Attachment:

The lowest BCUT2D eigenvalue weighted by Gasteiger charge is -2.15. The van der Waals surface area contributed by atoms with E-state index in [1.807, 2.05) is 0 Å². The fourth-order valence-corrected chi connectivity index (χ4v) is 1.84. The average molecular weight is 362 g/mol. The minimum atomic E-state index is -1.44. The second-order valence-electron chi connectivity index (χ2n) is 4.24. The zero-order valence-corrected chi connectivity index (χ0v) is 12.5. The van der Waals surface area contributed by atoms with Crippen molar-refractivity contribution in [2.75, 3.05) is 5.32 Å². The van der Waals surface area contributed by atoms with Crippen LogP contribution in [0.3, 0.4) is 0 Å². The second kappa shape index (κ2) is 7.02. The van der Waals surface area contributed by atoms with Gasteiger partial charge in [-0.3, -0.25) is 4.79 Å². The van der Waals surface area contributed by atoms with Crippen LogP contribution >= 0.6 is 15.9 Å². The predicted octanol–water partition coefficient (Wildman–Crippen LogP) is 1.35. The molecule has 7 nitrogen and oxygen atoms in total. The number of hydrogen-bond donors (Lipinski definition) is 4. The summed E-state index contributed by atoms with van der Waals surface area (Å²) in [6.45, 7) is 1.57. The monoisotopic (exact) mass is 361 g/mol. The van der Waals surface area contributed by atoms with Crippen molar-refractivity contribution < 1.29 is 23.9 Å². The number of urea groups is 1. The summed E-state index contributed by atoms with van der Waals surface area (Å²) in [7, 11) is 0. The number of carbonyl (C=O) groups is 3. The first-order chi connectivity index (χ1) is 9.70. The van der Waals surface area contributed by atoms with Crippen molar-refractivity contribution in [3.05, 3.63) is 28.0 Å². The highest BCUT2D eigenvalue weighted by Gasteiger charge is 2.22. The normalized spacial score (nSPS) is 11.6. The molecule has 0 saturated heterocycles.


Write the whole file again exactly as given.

The lowest BCUT2D eigenvalue weighted by Gasteiger charge is -2.15. The van der Waals surface area contributed by atoms with E-state index in [1.807, 2.05) is 0 Å². The fourth-order valence-corrected chi connectivity index (χ4v) is 1.84. The average molecular weight is 362 g/mol. The minimum atomic E-state index is -1.44. The second-order valence-electron chi connectivity index (χ2n) is 4.24. The zero-order valence-corrected chi connectivity index (χ0v) is 12.5. The van der Waals surface area contributed by atoms with Crippen molar-refractivity contribution in [2.75, 3.05) is 5.32 Å². The van der Waals surface area contributed by atoms with Crippen LogP contribution in [0.3, 0.4) is 0 Å². The second kappa shape index (κ2) is 7.02. The van der Waals surface area contributed by atoms with Gasteiger partial charge in [-0.3, -0.25) is 4.79 Å². The van der Waals surface area contributed by atoms with Crippen LogP contribution >= 0.6 is 15.9 Å². The predicted octanol–water partition coefficient (Wildman–Crippen LogP) is 1.35. The molecule has 7 nitrogen and oxygen atoms in total. The number of hydrogen-bond donors (Lipinski definition) is 4. The summed E-state index contributed by atoms with van der Waals surface area (Å²) in [6.45, 7) is 1.57. The monoisotopic (exact) mass is 361 g/mol. The van der Waals surface area contributed by atoms with Crippen molar-refractivity contribution < 1.29 is 23.9 Å². The number of urea groups is 1. The summed E-state index contributed by atoms with van der Waals surface area (Å²) in [7, 11) is 0. The number of carbonyl (C=O) groups is 3. The first-order chi connectivity index (χ1) is 9.70. The van der Waals surface area contributed by atoms with Crippen molar-refractivity contribution in [3.05, 3.63) is 28.0 Å². The highest BCUT2D eigenvalue weighted by Gasteiger charge is 2.22. The normalized spacial score (nSPS) is 11.6. The molecule has 0 saturated heterocycles.